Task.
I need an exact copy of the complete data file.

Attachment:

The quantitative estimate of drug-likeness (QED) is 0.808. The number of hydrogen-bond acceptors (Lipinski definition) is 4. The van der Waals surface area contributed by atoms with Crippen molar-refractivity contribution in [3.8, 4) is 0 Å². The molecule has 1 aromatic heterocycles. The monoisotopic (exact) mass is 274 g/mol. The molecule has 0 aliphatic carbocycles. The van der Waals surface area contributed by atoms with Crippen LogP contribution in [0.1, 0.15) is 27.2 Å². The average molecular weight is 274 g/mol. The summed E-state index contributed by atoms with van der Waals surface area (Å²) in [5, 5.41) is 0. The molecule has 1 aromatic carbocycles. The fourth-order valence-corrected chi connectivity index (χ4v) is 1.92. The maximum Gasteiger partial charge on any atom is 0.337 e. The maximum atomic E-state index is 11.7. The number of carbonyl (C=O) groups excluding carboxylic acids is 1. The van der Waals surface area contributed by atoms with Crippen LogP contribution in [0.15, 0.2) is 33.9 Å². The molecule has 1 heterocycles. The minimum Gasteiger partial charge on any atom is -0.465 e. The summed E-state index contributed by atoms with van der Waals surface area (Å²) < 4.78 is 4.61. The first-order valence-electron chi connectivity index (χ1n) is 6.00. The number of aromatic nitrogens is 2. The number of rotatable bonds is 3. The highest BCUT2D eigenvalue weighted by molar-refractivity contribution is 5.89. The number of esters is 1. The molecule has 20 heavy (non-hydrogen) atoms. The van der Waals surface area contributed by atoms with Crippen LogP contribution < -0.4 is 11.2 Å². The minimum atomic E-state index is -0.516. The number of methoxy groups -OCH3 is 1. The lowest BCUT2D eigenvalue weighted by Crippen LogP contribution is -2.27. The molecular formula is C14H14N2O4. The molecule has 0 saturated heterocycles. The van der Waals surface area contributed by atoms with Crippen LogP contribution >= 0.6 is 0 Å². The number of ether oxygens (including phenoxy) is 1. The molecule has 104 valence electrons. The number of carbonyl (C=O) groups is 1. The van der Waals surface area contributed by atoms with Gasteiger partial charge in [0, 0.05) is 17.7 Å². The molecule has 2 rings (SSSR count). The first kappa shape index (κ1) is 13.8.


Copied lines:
The quantitative estimate of drug-likeness (QED) is 0.808. The number of hydrogen-bond acceptors (Lipinski definition) is 4. The van der Waals surface area contributed by atoms with Crippen molar-refractivity contribution in [3.8, 4) is 0 Å². The molecule has 1 aromatic heterocycles. The monoisotopic (exact) mass is 274 g/mol. The molecule has 0 aliphatic carbocycles. The van der Waals surface area contributed by atoms with Crippen LogP contribution in [0.1, 0.15) is 27.2 Å². The average molecular weight is 274 g/mol. The summed E-state index contributed by atoms with van der Waals surface area (Å²) in [5, 5.41) is 0. The molecule has 1 aromatic carbocycles. The fourth-order valence-corrected chi connectivity index (χ4v) is 1.92. The maximum Gasteiger partial charge on any atom is 0.337 e. The maximum atomic E-state index is 11.7. The number of carbonyl (C=O) groups excluding carboxylic acids is 1. The van der Waals surface area contributed by atoms with Crippen LogP contribution in [0.15, 0.2) is 33.9 Å². The molecule has 1 heterocycles. The minimum Gasteiger partial charge on any atom is -0.465 e. The summed E-state index contributed by atoms with van der Waals surface area (Å²) < 4.78 is 4.61. The first-order valence-electron chi connectivity index (χ1n) is 6.00. The number of aromatic nitrogens is 2. The number of rotatable bonds is 3. The highest BCUT2D eigenvalue weighted by molar-refractivity contribution is 5.89. The number of esters is 1. The molecule has 20 heavy (non-hydrogen) atoms. The van der Waals surface area contributed by atoms with Crippen LogP contribution < -0.4 is 11.2 Å². The minimum atomic E-state index is -0.516. The number of methoxy groups -OCH3 is 1. The lowest BCUT2D eigenvalue weighted by Crippen LogP contribution is -2.27. The molecular formula is C14H14N2O4. The molecule has 0 saturated heterocycles. The van der Waals surface area contributed by atoms with Crippen LogP contribution >= 0.6 is 0 Å². The number of ether oxygens (including phenoxy) is 1. The molecule has 104 valence electrons. The number of carbonyl (C=O) groups is 1. The van der Waals surface area contributed by atoms with Gasteiger partial charge in [0, 0.05) is 17.7 Å². The molecule has 2 rings (SSSR count). The first kappa shape index (κ1) is 13.8.